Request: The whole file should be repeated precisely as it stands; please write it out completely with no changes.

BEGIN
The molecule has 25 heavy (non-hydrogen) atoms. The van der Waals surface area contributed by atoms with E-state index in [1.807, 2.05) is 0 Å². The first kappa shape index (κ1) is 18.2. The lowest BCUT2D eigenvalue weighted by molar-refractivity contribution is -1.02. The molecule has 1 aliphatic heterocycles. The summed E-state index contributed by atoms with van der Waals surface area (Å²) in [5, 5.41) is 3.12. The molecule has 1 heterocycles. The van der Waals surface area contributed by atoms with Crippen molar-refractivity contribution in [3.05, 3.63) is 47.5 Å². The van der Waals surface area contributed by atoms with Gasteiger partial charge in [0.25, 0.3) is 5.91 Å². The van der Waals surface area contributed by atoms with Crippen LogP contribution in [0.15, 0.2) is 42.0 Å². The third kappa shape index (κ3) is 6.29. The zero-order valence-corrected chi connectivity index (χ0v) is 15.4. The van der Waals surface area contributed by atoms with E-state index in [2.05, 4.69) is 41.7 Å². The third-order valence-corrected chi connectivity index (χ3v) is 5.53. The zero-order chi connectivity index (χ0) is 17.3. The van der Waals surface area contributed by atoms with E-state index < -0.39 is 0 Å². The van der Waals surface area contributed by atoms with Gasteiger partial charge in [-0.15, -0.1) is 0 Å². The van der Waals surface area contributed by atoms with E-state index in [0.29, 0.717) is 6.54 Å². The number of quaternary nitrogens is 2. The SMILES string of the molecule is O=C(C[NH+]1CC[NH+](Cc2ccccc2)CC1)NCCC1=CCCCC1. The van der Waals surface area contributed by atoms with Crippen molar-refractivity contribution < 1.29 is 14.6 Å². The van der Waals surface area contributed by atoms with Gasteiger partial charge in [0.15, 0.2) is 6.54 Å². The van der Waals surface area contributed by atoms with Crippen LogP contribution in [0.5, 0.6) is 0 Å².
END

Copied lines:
The molecule has 25 heavy (non-hydrogen) atoms. The van der Waals surface area contributed by atoms with E-state index in [1.807, 2.05) is 0 Å². The first kappa shape index (κ1) is 18.2. The lowest BCUT2D eigenvalue weighted by molar-refractivity contribution is -1.02. The molecule has 1 aliphatic heterocycles. The summed E-state index contributed by atoms with van der Waals surface area (Å²) in [5, 5.41) is 3.12. The molecule has 1 heterocycles. The van der Waals surface area contributed by atoms with Crippen molar-refractivity contribution in [3.05, 3.63) is 47.5 Å². The van der Waals surface area contributed by atoms with Gasteiger partial charge in [0.25, 0.3) is 5.91 Å². The van der Waals surface area contributed by atoms with Crippen LogP contribution in [0.15, 0.2) is 42.0 Å². The third kappa shape index (κ3) is 6.29. The zero-order valence-corrected chi connectivity index (χ0v) is 15.4. The van der Waals surface area contributed by atoms with E-state index in [2.05, 4.69) is 41.7 Å². The third-order valence-corrected chi connectivity index (χ3v) is 5.53. The zero-order chi connectivity index (χ0) is 17.3. The van der Waals surface area contributed by atoms with E-state index < -0.39 is 0 Å². The van der Waals surface area contributed by atoms with Gasteiger partial charge in [-0.15, -0.1) is 0 Å². The van der Waals surface area contributed by atoms with E-state index in [0.29, 0.717) is 6.54 Å². The number of quaternary nitrogens is 2. The SMILES string of the molecule is O=C(C[NH+]1CC[NH+](Cc2ccccc2)CC1)NCCC1=CCCCC1. The van der Waals surface area contributed by atoms with Crippen molar-refractivity contribution < 1.29 is 14.6 Å². The van der Waals surface area contributed by atoms with Gasteiger partial charge in [0.15, 0.2) is 6.54 Å². The van der Waals surface area contributed by atoms with Crippen LogP contribution in [0.5, 0.6) is 0 Å².